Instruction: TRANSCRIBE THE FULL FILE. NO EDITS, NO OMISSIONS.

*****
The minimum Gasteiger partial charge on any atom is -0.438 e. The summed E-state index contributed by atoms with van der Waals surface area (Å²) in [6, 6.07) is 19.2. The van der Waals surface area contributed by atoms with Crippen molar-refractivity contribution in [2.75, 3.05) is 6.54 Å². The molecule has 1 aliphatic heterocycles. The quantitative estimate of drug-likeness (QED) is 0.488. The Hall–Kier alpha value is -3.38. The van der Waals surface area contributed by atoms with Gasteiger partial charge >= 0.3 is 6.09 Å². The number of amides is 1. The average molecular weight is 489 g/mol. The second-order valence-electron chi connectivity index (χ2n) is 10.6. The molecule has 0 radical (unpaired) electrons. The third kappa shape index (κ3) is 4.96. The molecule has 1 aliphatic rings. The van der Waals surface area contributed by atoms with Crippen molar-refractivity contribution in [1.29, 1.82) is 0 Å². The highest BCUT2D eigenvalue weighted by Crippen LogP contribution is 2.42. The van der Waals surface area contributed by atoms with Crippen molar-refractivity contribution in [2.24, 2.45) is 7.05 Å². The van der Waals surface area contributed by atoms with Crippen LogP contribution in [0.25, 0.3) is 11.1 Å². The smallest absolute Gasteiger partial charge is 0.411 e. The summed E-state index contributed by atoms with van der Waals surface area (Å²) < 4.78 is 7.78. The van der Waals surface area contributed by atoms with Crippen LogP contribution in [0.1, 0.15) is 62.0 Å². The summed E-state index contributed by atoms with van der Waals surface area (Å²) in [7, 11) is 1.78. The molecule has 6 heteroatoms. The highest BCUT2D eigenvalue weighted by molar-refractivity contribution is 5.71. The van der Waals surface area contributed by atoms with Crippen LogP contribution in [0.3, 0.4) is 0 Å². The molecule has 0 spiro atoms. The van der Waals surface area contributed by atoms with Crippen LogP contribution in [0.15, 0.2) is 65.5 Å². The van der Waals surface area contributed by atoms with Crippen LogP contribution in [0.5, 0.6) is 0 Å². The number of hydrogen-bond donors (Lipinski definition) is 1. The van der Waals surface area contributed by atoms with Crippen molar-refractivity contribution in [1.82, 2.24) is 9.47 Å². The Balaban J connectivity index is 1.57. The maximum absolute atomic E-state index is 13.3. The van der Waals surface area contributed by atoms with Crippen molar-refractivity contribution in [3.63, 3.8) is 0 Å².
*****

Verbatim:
The minimum Gasteiger partial charge on any atom is -0.438 e. The summed E-state index contributed by atoms with van der Waals surface area (Å²) in [6, 6.07) is 19.2. The van der Waals surface area contributed by atoms with Crippen molar-refractivity contribution in [2.75, 3.05) is 6.54 Å². The molecule has 1 aliphatic heterocycles. The quantitative estimate of drug-likeness (QED) is 0.488. The Hall–Kier alpha value is -3.38. The van der Waals surface area contributed by atoms with Gasteiger partial charge >= 0.3 is 6.09 Å². The number of amides is 1. The average molecular weight is 489 g/mol. The second-order valence-electron chi connectivity index (χ2n) is 10.6. The molecule has 0 radical (unpaired) electrons. The third kappa shape index (κ3) is 4.96. The molecule has 1 aliphatic rings. The van der Waals surface area contributed by atoms with Crippen molar-refractivity contribution in [1.29, 1.82) is 0 Å². The highest BCUT2D eigenvalue weighted by Crippen LogP contribution is 2.42. The van der Waals surface area contributed by atoms with Crippen molar-refractivity contribution in [2.24, 2.45) is 7.05 Å². The van der Waals surface area contributed by atoms with Crippen LogP contribution in [0.25, 0.3) is 11.1 Å². The smallest absolute Gasteiger partial charge is 0.411 e. The summed E-state index contributed by atoms with van der Waals surface area (Å²) < 4.78 is 7.78. The van der Waals surface area contributed by atoms with Crippen LogP contribution in [0.1, 0.15) is 62.0 Å². The summed E-state index contributed by atoms with van der Waals surface area (Å²) in [7, 11) is 1.78. The molecule has 6 heteroatoms. The highest BCUT2D eigenvalue weighted by molar-refractivity contribution is 5.71. The van der Waals surface area contributed by atoms with Crippen LogP contribution in [0.3, 0.4) is 0 Å². The molecule has 0 spiro atoms. The van der Waals surface area contributed by atoms with Crippen LogP contribution in [0.15, 0.2) is 65.5 Å². The van der Waals surface area contributed by atoms with Crippen LogP contribution in [0.5, 0.6) is 0 Å². The number of hydrogen-bond donors (Lipinski definition) is 1. The van der Waals surface area contributed by atoms with Crippen molar-refractivity contribution in [1.82, 2.24) is 9.47 Å². The Balaban J connectivity index is 1.57. The maximum absolute atomic E-state index is 13.3. The van der Waals surface area contributed by atoms with Crippen molar-refractivity contribution in [3.63, 3.8) is 0 Å².